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PLoS One. 2009;4(4):e5273. doi: 10.1371/journal.pone.0005273. Epub 2009 Apr 23.

The spliceosomal phosphopeptide P140 controls the lupus disease by interacting with the HSC70 protein and via a mechanism mediated by gammadelta T cells.

Author information

  • 1CNRS UPR9021, Institut de biologie moléculaire et cellulaire, Strasbourg, France.

Abstract

The phosphopeptide P140 issued from the spliceosomal U1-70K snRNP protein is recognized by lupus CD4(+) T cells, transiently abolishes T cell reactivity to other spliceosomal peptides in P140-treated MRL/lpr mice, and ameliorates their clinical features. P140 modulates lupus patients' T cell response ex vivo and is currently included in phase IIb clinical trials. Its underlying mechanism of action remains elusive. Here we show that P140 peptide binds a unique cell-surface receptor, the constitutively-expressed chaperone HSC70 protein, known as a presenting-protein. P140 induces apoptosis of activated MRL/lpr CD4(+) T cells. In P140-treated mice, it increases peripheral blood lymphocyte apoptosis and decreases B cell, activated T cell, and CD4(-)CD8(-)B220(+) T cell counts via a specific mechanism strictly depending on gammadelta T cells. Expression of inflammation-linked genes is rapidly regulated in CD4(+) T cells. This work led us to identify a powerful pathway taken by a newly-designed therapeutic peptide to immunomodulate lupus autoimmunity.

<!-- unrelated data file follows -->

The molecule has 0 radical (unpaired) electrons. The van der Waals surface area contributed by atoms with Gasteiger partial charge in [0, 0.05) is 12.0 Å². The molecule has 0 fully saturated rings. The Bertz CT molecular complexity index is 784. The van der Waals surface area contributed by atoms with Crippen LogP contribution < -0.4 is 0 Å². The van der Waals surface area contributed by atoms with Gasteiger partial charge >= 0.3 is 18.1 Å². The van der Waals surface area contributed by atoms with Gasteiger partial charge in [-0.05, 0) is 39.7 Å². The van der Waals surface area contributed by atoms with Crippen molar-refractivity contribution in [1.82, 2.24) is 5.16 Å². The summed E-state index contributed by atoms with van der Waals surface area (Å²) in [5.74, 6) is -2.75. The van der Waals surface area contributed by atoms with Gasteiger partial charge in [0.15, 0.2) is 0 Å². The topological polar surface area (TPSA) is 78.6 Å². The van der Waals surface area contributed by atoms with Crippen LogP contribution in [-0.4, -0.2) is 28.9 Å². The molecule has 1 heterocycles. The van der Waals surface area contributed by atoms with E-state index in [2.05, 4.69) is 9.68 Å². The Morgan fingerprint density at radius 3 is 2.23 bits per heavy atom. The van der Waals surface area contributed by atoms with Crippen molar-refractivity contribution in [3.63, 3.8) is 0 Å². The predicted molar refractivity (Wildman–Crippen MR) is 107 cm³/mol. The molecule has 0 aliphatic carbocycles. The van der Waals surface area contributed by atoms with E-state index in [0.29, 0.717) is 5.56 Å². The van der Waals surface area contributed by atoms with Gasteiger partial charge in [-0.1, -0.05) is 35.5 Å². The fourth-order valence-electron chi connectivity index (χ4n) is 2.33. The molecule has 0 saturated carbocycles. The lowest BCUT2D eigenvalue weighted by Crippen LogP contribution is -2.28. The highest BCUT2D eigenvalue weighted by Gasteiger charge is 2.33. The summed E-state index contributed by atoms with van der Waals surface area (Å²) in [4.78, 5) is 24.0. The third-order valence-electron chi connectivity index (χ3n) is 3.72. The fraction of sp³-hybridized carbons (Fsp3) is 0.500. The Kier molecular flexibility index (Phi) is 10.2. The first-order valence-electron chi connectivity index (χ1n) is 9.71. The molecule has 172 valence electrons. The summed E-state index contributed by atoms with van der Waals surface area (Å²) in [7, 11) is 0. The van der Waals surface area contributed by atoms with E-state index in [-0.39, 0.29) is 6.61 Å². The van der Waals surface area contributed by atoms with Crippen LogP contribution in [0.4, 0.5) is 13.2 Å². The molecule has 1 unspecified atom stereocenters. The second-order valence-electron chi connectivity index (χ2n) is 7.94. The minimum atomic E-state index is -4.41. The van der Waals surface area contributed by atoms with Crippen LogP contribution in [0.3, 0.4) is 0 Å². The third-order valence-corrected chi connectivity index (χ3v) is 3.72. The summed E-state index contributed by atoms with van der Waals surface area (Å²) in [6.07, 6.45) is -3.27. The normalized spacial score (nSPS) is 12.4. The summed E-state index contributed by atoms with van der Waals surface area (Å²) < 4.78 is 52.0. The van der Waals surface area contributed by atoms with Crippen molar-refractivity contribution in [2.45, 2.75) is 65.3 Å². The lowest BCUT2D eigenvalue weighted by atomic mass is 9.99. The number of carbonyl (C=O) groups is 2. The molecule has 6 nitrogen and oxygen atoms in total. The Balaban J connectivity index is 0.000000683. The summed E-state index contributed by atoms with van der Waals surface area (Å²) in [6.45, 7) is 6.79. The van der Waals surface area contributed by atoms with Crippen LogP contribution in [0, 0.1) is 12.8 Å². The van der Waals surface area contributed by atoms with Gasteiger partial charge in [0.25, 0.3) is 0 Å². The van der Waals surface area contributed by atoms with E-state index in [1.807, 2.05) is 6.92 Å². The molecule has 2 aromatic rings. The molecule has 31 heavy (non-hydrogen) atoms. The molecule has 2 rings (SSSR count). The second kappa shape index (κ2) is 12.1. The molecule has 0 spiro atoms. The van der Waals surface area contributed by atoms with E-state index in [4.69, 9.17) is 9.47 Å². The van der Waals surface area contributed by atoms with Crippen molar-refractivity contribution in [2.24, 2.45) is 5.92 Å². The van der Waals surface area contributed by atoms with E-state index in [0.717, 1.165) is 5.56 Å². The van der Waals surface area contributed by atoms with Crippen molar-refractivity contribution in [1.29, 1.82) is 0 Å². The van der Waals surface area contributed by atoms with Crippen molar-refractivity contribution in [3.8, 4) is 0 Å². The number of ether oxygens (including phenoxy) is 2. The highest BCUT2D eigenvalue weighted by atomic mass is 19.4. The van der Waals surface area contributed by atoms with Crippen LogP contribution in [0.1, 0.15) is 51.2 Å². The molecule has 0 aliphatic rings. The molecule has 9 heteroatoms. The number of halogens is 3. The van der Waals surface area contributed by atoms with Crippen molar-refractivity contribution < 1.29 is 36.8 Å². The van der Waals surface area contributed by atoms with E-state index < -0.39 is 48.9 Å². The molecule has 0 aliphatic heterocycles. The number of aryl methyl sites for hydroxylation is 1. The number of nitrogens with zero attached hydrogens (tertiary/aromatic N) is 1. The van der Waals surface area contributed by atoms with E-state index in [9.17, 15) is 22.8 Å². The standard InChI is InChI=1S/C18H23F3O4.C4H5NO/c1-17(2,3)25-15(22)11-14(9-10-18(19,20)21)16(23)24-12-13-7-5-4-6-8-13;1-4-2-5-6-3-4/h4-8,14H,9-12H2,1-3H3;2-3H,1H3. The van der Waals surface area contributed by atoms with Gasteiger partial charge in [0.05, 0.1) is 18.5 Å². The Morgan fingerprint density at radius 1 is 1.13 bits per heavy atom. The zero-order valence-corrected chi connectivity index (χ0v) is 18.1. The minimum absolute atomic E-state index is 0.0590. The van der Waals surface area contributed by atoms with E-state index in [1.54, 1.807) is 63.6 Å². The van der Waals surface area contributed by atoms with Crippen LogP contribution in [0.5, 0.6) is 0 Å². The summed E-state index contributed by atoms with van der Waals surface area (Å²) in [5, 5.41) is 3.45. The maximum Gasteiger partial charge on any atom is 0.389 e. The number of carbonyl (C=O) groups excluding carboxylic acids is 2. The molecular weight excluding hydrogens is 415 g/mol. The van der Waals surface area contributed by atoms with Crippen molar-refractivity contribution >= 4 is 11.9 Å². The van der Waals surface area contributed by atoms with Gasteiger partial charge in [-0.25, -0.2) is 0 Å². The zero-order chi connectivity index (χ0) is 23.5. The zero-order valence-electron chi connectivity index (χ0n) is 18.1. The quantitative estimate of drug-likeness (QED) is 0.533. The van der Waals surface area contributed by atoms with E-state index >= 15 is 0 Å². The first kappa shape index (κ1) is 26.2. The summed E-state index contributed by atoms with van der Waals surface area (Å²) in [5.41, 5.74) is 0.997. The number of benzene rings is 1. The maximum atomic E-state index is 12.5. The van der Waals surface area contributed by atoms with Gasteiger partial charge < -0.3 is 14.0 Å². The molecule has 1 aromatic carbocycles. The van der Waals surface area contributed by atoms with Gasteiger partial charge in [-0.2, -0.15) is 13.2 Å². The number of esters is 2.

PMID:
19390596
PMCID:
PMC2669294
DOI:
10.1371/journal.pone.0005273
[PubMed - indexed for MEDLINE]
Free PMC Article
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